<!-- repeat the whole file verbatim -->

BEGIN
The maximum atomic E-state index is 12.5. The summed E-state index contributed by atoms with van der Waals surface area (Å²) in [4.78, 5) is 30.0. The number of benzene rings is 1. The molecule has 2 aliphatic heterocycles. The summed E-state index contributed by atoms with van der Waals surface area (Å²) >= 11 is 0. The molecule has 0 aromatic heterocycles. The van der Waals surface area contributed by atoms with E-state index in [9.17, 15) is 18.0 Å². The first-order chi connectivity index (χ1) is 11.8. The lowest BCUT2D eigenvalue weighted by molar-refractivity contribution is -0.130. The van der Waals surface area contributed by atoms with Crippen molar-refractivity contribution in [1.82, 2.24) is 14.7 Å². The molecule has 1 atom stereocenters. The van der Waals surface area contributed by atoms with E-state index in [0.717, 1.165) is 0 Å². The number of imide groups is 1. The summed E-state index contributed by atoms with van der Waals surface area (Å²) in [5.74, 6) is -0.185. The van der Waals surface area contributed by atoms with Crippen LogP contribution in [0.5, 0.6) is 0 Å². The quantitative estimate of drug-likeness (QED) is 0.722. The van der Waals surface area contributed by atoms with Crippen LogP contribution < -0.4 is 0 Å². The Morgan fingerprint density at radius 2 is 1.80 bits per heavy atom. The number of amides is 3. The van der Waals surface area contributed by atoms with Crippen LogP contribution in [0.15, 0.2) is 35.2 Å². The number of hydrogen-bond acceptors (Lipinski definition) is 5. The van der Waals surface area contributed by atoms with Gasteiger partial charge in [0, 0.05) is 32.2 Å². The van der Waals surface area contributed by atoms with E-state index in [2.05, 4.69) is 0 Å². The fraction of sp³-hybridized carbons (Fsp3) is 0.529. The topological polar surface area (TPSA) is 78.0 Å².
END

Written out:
The maximum atomic E-state index is 12.5. The summed E-state index contributed by atoms with van der Waals surface area (Å²) in [4.78, 5) is 30.0. The number of benzene rings is 1. The molecule has 2 aliphatic heterocycles. The summed E-state index contributed by atoms with van der Waals surface area (Å²) >= 11 is 0. The molecule has 0 aromatic heterocycles. The van der Waals surface area contributed by atoms with E-state index in [9.17, 15) is 18.0 Å². The first-order chi connectivity index (χ1) is 11.8. The lowest BCUT2D eigenvalue weighted by molar-refractivity contribution is -0.130. The van der Waals surface area contributed by atoms with Crippen molar-refractivity contribution in [1.82, 2.24) is 14.7 Å². The molecule has 1 atom stereocenters. The van der Waals surface area contributed by atoms with E-state index in [0.717, 1.165) is 0 Å². The number of imide groups is 1. The summed E-state index contributed by atoms with van der Waals surface area (Å²) in [5.74, 6) is -0.185. The van der Waals surface area contributed by atoms with Crippen LogP contribution in [0.5, 0.6) is 0 Å². The quantitative estimate of drug-likeness (QED) is 0.722. The van der Waals surface area contributed by atoms with Crippen LogP contribution < -0.4 is 0 Å². The Morgan fingerprint density at radius 2 is 1.80 bits per heavy atom. The number of amides is 3. The van der Waals surface area contributed by atoms with Crippen LogP contribution in [0.15, 0.2) is 35.2 Å². The number of hydrogen-bond acceptors (Lipinski definition) is 5. The van der Waals surface area contributed by atoms with Gasteiger partial charge in [0, 0.05) is 32.2 Å². The van der Waals surface area contributed by atoms with E-state index in [2.05, 4.69) is 0 Å². The fraction of sp³-hybridized carbons (Fsp3) is 0.529. The topological polar surface area (TPSA) is 78.0 Å².